In a 2013 study conducted by Tohoku University, neuroscientist Hikaru Takeuchi and other researchers found that the brains of more than 200 children between the ages of five and eighteen had lower verbal IQ scores because of the thickness of a number areas of their brains, including the septum, hypothalamus, visual cortex, and the sensorimotor area. Such areas are responsible for vision, arousal, aggression, and emotional responses. The thickening of the frontal lobe region (frontopolar cortex) can lead to the decline of verbal IQ scores that showcase language and vocabulary skills.
Watching television could affect one’s eyesight, which in turn could lead to an increase in the volume of one’s visual cortex. However, the thickening of your hypothalamus can contribute to increased aggressiveness and mood disorders, maybe even borderline personality disorder. Other studies have found that subjects’ emotions and arousal increased while watching television rather than using their own intellects for stimulation.
Other research discusses how television might impact a person’s mental and physical health. Some studies report how children who watch additional television could experience higher risks of developing depression and type 2 diabetes as well as a higher potential to receive criminal convictions.
Children who watch television can also suffer from television-induced seizures, a condition sometimes known as television epilepsy. Conditions such as seizures or epilepsy could prompt your doctor to prescribe Klonopin (clonazepam). If you started taking the drug and become hooked on it, there’s a good possibility you could develop the need for Klonopin addiction treatment. There are other studies, though, that disagree with the assessments about television’s effects.
Durham University psychology professor Dr. Amanda Ellison explains that when people do not receive sensory stimulation, they might start hallucinating in order to stimulate their brains. When people leave isolation, they receive poor scores on memory and reasoning tests. However, if they’re watching complex television programs such as dramas, their brains become sharper because they’re taxing their brains. She states that the more people tax their brains, the stronger they become.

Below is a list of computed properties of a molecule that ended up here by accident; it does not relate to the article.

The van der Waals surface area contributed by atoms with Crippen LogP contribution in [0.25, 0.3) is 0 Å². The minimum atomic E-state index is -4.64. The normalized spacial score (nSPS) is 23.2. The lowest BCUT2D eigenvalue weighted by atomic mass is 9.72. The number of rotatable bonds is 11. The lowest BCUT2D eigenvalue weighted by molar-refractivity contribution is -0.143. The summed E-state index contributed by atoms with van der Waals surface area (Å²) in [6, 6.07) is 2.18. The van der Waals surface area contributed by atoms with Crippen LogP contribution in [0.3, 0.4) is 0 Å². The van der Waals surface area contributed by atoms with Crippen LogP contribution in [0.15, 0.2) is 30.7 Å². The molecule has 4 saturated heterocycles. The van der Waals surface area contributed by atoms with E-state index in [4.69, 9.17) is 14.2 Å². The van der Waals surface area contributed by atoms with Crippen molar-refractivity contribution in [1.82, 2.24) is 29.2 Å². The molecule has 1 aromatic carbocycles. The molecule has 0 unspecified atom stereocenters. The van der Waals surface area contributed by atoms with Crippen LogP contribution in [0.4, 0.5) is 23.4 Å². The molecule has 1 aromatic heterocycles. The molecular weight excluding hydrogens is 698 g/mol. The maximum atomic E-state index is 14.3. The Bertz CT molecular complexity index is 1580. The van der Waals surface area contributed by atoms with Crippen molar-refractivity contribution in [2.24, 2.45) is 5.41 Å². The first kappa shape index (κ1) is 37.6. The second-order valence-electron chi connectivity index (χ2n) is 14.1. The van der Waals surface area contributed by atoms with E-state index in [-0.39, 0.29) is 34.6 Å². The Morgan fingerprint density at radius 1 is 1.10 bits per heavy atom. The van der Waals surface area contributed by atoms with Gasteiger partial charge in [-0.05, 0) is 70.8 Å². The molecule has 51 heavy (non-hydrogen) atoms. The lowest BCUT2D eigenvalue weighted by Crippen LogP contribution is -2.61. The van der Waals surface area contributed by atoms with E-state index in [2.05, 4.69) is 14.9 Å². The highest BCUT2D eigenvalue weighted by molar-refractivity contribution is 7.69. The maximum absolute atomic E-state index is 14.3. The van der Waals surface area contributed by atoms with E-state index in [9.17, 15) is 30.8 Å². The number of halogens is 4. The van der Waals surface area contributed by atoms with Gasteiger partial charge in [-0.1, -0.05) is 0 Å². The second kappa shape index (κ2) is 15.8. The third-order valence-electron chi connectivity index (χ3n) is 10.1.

When a person watches a complex television drama, “almost all the visual regions in the brain are activated, starting with the primary visual cortex in the occipital lobe, where the images are first analyzed,” Ellison explains. “The inferior temporal lobe kicks in to recognize objects, and the parietal lobe takes care of spatial attention – that is, separating out the important parts of the image from the background.” A complicated drama also energizes the Fusiform Face Area (FFA), a brain area responsible for recognizing the faces of characters in dramas.
Television also engages other areas of the brain. The Wernicke’s area of your brain will help you understand the script of the television show or movie that you’re watching. The right side of your brain helps you understand the musicality and tone of voices from the characters, which could help you determine the emotion in the drama. Another brain area, the hippocampus, allows you to recall previous parts of the show or film. Such dramas engage your memory and the frontal cortex areas of the brain responsible for higher reasoning.
Parts of the brain such as the thalamus, hypothalamus, and amygdala combine to form the limbic system. When we stimulate our limbic systems, they might release dopamine, a substance that makes us feel rewarded, and serotonin, a substance responsible for making us feel happy. If you’re watching a complex mystery and solve it, it may trigger the release of these substances to affect your brain chemistry. If a particular show or movie is filled with suspense, your parietal and frontal cortex areas of the brain might display greater activity than normal.
Watching television could lead to other behaviors with mental and physical health consequences. Writing in the Daily Mail, Emma Innes discusses how researchers reviewed twenty-four previous studies on eating behaviors. The researchers found that people engaged in other activities while eating ate up to twenty-five percent more food than they would have eaten if they had been paying more attention to what they ate. The distracted eaters also had more trouble remembering what they ate.
People who eat while distracted by television sets, then, could eat more and could have more trouble remembering what they ate. Because of this, they may gain weight because of their distracted behaviors. This depends on individual situations, however.
When examining the impact of television on the brain, different research yields different results. Research has found that television might negatively or positively the brain, so perhaps more research could be useful to find further definitive answers.